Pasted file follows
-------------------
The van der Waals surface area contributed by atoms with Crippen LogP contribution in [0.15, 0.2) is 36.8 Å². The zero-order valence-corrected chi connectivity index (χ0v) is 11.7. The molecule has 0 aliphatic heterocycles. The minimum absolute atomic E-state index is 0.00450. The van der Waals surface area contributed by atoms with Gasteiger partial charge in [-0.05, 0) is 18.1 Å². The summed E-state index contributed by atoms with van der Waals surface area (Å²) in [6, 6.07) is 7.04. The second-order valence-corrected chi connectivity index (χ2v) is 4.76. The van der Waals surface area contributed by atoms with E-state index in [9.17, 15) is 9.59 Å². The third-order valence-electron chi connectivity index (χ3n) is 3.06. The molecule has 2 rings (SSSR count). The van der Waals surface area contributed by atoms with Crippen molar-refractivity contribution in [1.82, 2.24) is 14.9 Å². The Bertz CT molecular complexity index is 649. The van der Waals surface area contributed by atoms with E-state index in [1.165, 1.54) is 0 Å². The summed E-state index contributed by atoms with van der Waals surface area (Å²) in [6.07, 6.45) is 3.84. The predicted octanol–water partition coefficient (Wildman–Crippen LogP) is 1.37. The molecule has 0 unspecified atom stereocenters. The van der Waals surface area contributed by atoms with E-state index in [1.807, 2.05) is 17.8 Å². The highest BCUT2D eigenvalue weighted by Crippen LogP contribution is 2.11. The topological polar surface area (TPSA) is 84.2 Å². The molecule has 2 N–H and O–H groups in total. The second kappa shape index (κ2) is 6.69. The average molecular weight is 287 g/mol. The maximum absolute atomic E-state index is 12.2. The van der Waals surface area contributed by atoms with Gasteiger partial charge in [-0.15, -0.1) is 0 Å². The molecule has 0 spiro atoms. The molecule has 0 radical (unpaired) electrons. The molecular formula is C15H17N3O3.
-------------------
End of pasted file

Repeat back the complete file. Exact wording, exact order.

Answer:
The van der Waals surface area contributed by atoms with Crippen LogP contribution in [0.15, 0.2) is 36.8 Å². The zero-order valence-corrected chi connectivity index (χ0v) is 11.7. The molecule has 0 aliphatic heterocycles. The minimum absolute atomic E-state index is 0.00450. The van der Waals surface area contributed by atoms with Gasteiger partial charge in [-0.05, 0) is 18.1 Å². The summed E-state index contributed by atoms with van der Waals surface area (Å²) in [6, 6.07) is 7.04. The second-order valence-corrected chi connectivity index (χ2v) is 4.76. The van der Waals surface area contributed by atoms with E-state index in [9.17, 15) is 9.59 Å². The third-order valence-electron chi connectivity index (χ3n) is 3.06. The molecule has 2 rings (SSSR count). The van der Waals surface area contributed by atoms with Crippen molar-refractivity contribution in [1.82, 2.24) is 14.9 Å². The Bertz CT molecular complexity index is 649. The van der Waals surface area contributed by atoms with E-state index in [1.165, 1.54) is 0 Å². The summed E-state index contributed by atoms with van der Waals surface area (Å²) in [6.07, 6.45) is 3.84. The predicted octanol–water partition coefficient (Wildman–Crippen LogP) is 1.37. The molecule has 0 unspecified atom stereocenters. The van der Waals surface area contributed by atoms with E-state index in [1.807, 2.05) is 17.8 Å². The highest BCUT2D eigenvalue weighted by Crippen LogP contribution is 2.11. The topological polar surface area (TPSA) is 84.2 Å². The molecule has 2 N–H and O–H groups in total. The second kappa shape index (κ2) is 6.69. The average molecular weight is 287 g/mol. The maximum absolute atomic E-state index is 12.2. The van der Waals surface area contributed by atoms with Gasteiger partial charge in [-0.15, -0.1) is 0 Å². The molecule has 0 spiro atoms. The molecule has 0 radical (unpaired) electrons. The molecular formula is C15H17N3O3.